Thursday, August 10, 2017

Beverly Slapin's review of JUAN PABLO AND THE BUTTERFLIES

Back in June, a reader wrote to ask me about Juan Pablo and the Butterflies by J. J. Flowers. I did a "have you seen" post about it and am glad to see that Beverly Slapin, of De Colores: The Raza Experience in Books for Children, has a review up now. Here's some excerpts:
Abuela appears to be a shaman as well. She’s an all-in-one spiritual phenom, singularly embodying not only a whole culture’s metaphysics but also bits of other cultures—a mishmash of mythology and mysticism that the author invents. 
Still, it was the old woman’s shamanic powers that were a good deal more popular than her famous doctoring skill. Nothing made his abuela happier than taking away people’s aches and pains, their troubles and struggles. She took away the pain of childbirth as well as the opposite, the struggle of transitioning. She cured little Jose’s [sic / the nickname for “José” would be “Pepe,” not “little José”] poor hearing, but also his mother’s gambling problem, Ms. Sanchez’s strange rash, but also her husband’s infidelity, Mr. Hernandez’s high blood pressure, but also his depression. Occasionally she worked miracles, curing dementia, diabetes, and even many different cancers. People sought her out from hundreds of miles away. (p. 11)

And there's a subsection about playing Indian:

When Juan Pablo and Rocio were children: 
Following his abuela’s suggestion, he and Rocio had built an Indian tepee [sic] in the forest just beyond the meadow. No one else but his abuela knew about it. The tepee [sic] became their secret, a private tent where they passed the endless hours of childhood playing imaginary games: Indians—Rocio was the chief and he was the brave; hospital—Rocio was the doctor and he the patient; school—Rocio was the teacher and he the student; and the Hogwarts School of Witchcraft and Wizardry—finally, he was Harry Potter and Rocio was Hermione. But lately, as they began outgrowing imaginary games, they hiked up to the tepee [sic] just to read good books like The Adventures of Huckleberry Finn and The Old Man and the Sea, but also The Fault in Our Stars and The Hunger Games. (p.21)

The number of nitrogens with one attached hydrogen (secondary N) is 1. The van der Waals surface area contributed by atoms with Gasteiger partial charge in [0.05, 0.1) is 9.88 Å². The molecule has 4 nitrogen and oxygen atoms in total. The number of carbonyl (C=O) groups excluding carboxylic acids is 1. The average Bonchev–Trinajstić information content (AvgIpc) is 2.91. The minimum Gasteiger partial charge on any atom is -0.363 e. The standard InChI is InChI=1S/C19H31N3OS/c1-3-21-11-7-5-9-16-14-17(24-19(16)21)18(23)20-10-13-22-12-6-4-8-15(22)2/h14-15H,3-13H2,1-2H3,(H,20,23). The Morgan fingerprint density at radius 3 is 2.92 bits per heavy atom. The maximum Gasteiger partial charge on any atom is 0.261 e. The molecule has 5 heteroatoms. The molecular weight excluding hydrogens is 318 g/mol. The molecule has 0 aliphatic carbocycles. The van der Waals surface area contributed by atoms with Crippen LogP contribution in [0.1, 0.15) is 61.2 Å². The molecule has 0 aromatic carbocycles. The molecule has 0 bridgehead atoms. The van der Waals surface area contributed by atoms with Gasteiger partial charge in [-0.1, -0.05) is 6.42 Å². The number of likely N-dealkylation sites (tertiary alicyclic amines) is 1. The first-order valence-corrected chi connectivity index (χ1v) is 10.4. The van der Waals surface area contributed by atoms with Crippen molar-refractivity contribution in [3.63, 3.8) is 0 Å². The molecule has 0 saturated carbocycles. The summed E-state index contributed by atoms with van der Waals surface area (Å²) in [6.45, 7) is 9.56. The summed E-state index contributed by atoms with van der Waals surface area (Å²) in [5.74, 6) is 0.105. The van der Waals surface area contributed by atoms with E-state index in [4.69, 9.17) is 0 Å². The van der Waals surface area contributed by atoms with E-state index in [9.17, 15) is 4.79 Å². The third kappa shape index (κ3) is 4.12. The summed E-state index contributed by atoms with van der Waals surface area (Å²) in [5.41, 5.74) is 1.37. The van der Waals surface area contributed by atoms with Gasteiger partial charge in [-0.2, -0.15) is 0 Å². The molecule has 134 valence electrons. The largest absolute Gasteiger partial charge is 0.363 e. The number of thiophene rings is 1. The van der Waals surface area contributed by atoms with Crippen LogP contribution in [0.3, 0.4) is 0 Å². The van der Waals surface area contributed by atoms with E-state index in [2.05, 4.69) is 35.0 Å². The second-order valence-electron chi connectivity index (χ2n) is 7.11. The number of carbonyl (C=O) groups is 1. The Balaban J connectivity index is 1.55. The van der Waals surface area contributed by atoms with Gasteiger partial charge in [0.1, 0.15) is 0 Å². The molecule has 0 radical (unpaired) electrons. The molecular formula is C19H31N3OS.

Since most Mexicans are of Mestizo heritage, they’re “Indians.” That Juan Pablo’s Indian abuela would encourage the Indian children to “play Indian” doesn’t make any internal cultural sense. And, as Indian children, why would they want to enact stereotypical Plains Indians? This is all the author’s cultural assumptions and does not apply to Mexican children who probably did not grow up watching “cowboys and Indians” on 1950s TV shoot-‘em-ups. (JP and Rocio’s “tepee” shows up in a later chapter, when Juan Pablo and Rocio are on the run and hide in this “wooden structure,” which a tipi is not.)
The author also inserts some miscellaneous stuff that misrepresents Indians and Mestizos:
If [JP] squinted against the light just so, he could see the narrowest of paths reaching around the cliff. Probably an old Indian path. Indians used to live here hundreds of years ago, after the Aztecs and before the Spaniards. (p. 81)

Go read the full review! There's a lot of detail there that you'll find helpful. 

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